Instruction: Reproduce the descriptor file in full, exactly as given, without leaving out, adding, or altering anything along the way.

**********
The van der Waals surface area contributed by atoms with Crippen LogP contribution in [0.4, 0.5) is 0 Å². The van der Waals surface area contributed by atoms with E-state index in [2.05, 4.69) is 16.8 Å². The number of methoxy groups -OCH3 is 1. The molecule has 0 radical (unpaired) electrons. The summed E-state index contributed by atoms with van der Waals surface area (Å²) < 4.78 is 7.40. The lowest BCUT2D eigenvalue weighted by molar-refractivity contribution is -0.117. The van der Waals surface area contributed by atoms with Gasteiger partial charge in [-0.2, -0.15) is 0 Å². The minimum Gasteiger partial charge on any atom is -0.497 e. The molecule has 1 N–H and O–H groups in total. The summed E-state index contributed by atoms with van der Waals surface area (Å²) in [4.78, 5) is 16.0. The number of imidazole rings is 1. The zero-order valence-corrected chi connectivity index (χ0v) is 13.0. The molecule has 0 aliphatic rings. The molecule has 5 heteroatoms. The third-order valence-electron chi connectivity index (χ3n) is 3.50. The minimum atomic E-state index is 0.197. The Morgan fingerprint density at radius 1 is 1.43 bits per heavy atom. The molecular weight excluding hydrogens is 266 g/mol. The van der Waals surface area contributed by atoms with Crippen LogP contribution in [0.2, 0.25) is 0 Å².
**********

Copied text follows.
The van der Waals surface area contributed by atoms with Crippen LogP contribution in [0.4, 0.5) is 0 Å². The van der Waals surface area contributed by atoms with E-state index in [2.05, 4.69) is 16.8 Å². The number of methoxy groups -OCH3 is 1. The molecule has 0 radical (unpaired) electrons. The summed E-state index contributed by atoms with van der Waals surface area (Å²) < 4.78 is 7.40. The lowest BCUT2D eigenvalue weighted by molar-refractivity contribution is -0.117. The van der Waals surface area contributed by atoms with Gasteiger partial charge in [-0.2, -0.15) is 0 Å². The minimum Gasteiger partial charge on any atom is -0.497 e. The molecule has 1 N–H and O–H groups in total. The summed E-state index contributed by atoms with van der Waals surface area (Å²) in [4.78, 5) is 16.0. The number of imidazole rings is 1. The zero-order valence-corrected chi connectivity index (χ0v) is 13.0. The molecule has 0 aliphatic rings. The molecule has 5 heteroatoms. The third-order valence-electron chi connectivity index (χ3n) is 3.50. The minimum atomic E-state index is 0.197. The Morgan fingerprint density at radius 1 is 1.43 bits per heavy atom. The molecular weight excluding hydrogens is 266 g/mol. The van der Waals surface area contributed by atoms with Crippen LogP contribution in [0.2, 0.25) is 0 Å².